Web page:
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Show that the class number of $\mathbb{Q}[\sqrt{2}]$ is $1$.

We set $M=(2/\pi)^s\sqrt{|d_K|}$ as in the proof of the finiteness of the class group. Since $s=0$, because there are no complex embeddings, and $d_K=8$, we get $M=2\sqrt{2}$. Again, by the proof of the finiteness of the ideal class group, we must find all ideals $I$ in $\mathbb{O}_K$ with norm $n(I)\leq 2\sqrt{2}$. Now, the possible values for the norm of such ideal are $1$ and $2$.

I'm not really convinced of the following:

  1. Thus, the prime ideals dividing $I$ such that $n(I)\leq 2\sqrt{2}$ are the prime ideals dividing the ideal $(2)$.

  2. But $2=(\sqrt{2})^2$. If we show that $(\sqrt{2})$ is prime, then all prime ideals with norm equal or less than $2\sqrt{2}$ are principal, so each ideal $I$ with $n(I)\leq 2\sqrt{2}$ is principal.

I get the last statement of 2. (if $I=p_1...p_r$ is the prime decomposition of $I$ and all $p_i$ are principal then $I$ is principal), but the rest is still cloudy.

I appreciate any help, and thanks in advance!

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Let $K=\Bbb Q(\sqrt{d})$ with squarefree $d$. Then the absolute discriminant is given by $$ |d_K|= \begin{cases} 4d & \text{ for } d\equiv 2,3 \mod 4, \\ d & \text{ for } d\equiv 1 \hspace{0.484cm} \mod 4. \end{cases} $$ The Minkowski bound is given by $$ B_K = \frac{n!}{n^n}\left( \frac{4}{\pi}\right)^s\sqrt{|d_K|}. $$ In the quadratic case we have $n=2$ and $s=0$ for $d>0$, $s=1$ for $d<0$. The Minkowski bound for $\Bbb Q(\sqrt{2})$ is given by $$ B_K=\sqrt{2}<2. $$ Hence the class number is equal to $1$.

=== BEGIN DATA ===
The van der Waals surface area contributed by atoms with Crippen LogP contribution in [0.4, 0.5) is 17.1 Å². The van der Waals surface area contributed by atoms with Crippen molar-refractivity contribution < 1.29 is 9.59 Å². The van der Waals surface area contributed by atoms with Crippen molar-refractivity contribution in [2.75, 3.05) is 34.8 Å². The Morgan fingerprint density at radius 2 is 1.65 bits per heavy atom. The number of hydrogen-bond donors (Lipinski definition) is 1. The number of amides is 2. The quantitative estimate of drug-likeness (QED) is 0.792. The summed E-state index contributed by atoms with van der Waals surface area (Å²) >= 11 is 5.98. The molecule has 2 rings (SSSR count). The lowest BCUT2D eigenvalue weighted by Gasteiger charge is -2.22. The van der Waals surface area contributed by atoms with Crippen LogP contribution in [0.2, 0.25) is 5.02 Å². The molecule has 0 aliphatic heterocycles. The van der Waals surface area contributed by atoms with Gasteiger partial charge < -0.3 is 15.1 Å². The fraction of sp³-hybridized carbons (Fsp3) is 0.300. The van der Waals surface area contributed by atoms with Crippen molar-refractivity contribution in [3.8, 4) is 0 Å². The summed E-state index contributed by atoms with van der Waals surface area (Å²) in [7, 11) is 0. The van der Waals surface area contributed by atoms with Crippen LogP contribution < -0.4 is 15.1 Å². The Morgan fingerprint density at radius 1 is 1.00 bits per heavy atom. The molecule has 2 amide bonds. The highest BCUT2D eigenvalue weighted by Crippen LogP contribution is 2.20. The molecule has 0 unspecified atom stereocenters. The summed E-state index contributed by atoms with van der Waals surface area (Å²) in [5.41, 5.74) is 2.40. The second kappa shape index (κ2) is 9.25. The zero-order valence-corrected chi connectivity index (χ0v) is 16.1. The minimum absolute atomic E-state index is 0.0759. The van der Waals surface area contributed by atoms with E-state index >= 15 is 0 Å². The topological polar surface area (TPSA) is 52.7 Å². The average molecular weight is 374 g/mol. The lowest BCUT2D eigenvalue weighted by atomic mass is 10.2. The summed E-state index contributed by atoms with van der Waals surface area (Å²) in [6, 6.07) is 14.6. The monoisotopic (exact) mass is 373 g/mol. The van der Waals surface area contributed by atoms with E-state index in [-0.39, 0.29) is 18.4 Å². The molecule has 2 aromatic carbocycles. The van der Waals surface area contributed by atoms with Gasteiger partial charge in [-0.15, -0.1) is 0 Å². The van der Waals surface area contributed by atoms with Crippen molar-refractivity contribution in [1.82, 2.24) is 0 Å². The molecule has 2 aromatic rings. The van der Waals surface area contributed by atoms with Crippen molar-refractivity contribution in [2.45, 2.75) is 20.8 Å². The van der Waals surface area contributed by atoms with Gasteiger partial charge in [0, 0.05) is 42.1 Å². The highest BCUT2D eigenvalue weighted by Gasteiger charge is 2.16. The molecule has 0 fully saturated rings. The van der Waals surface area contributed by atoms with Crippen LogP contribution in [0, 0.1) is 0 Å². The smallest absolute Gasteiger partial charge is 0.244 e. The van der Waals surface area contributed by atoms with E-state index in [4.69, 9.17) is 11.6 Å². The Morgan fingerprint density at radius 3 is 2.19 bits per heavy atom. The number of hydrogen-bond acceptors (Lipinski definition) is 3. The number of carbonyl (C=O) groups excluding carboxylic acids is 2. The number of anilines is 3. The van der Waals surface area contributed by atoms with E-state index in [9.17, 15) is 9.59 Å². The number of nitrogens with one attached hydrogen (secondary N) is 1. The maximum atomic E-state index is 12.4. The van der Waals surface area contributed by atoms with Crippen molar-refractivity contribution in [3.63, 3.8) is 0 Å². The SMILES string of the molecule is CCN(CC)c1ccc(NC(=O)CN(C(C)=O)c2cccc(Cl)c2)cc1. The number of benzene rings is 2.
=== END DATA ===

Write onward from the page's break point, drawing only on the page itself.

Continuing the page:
Edit: This argument works for $d=-7,-3,-2,-1,2,3,5,13$. The converse is not true, because, say, for $d=-11$ the Minkowski bound is $\frac{2}{\pi}\sqrt{11}>2$, but still this number field has class number $1$.

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    $\begingroup$ You may have rendered the bound for $\mathbb Q[\sqrt{\color{blue}{-2}}]$ in your last equation. Also the discriminant is $8$ here, not $2$, though that is still small enough to render the bound less than $2$. Anyway please check. $\endgroup$ Jan 12, 2022 at 18:13
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    $\begingroup$ @OscarLanzi Yes, you were right, I was in the line with $d=-2$. Corrected. $\endgroup$ Jan 12, 2022 at 19:15
  • $\begingroup$ Although $(2/\pi)\sqrt{11}>2$, it is still less than $3$, and then $(2)$ is inert therefore prime with the discriminant $\equiv5\bmod 8$. So the Minkowski bound still leads to class 1 for $\mathbb Q[\sqrt{-11}]$. Also works for $\mathbb Q[\sqrt{-19}]$. $\endgroup$ Jan 13, 2022 at 1:42
  • $\begingroup$ @OscarLanzi Yes, right, but the converse of the implication $B_K<2 \Longrightarrow h_K=1$ is already wrong for $d=-11$. $\endgroup$ Jan 14, 2022 at 16:12

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